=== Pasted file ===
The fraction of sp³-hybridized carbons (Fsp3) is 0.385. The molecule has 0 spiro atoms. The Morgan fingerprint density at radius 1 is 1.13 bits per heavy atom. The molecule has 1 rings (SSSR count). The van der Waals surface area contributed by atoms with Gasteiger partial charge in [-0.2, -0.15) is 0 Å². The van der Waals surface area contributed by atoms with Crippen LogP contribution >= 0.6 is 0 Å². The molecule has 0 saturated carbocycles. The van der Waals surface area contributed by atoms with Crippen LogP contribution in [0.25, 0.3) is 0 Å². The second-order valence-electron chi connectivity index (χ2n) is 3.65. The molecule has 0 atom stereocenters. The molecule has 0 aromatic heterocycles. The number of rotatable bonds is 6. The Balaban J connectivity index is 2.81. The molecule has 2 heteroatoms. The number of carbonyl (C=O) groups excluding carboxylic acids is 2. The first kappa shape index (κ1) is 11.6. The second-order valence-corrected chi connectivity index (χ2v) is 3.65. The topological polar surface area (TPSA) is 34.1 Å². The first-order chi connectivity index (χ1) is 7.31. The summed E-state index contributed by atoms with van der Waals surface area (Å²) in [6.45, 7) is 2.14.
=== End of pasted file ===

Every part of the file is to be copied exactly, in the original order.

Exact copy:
The fraction of sp³-hybridized carbons (Fsp3) is 0.385. The molecule has 0 spiro atoms. The Morgan fingerprint density at radius 1 is 1.13 bits per heavy atom. The molecule has 1 rings (SSSR count). The van der Waals surface area contributed by atoms with Gasteiger partial charge in [-0.2, -0.15) is 0 Å². The van der Waals surface area contributed by atoms with Crippen LogP contribution >= 0.6 is 0 Å². The molecule has 0 saturated carbocycles. The van der Waals surface area contributed by atoms with Crippen LogP contribution in [0.25, 0.3) is 0 Å². The second-order valence-electron chi connectivity index (χ2n) is 3.65. The molecule has 0 atom stereocenters. The molecule has 0 aromatic heterocycles. The number of rotatable bonds is 6. The Balaban J connectivity index is 2.81. The molecule has 2 heteroatoms. The number of carbonyl (C=O) groups excluding carboxylic acids is 2. The first kappa shape index (κ1) is 11.6. The second-order valence-corrected chi connectivity index (χ2v) is 3.65. The topological polar surface area (TPSA) is 34.1 Å². The first-order chi connectivity index (χ1) is 7.31. The summed E-state index contributed by atoms with van der Waals surface area (Å²) in [6.45, 7) is 2.14.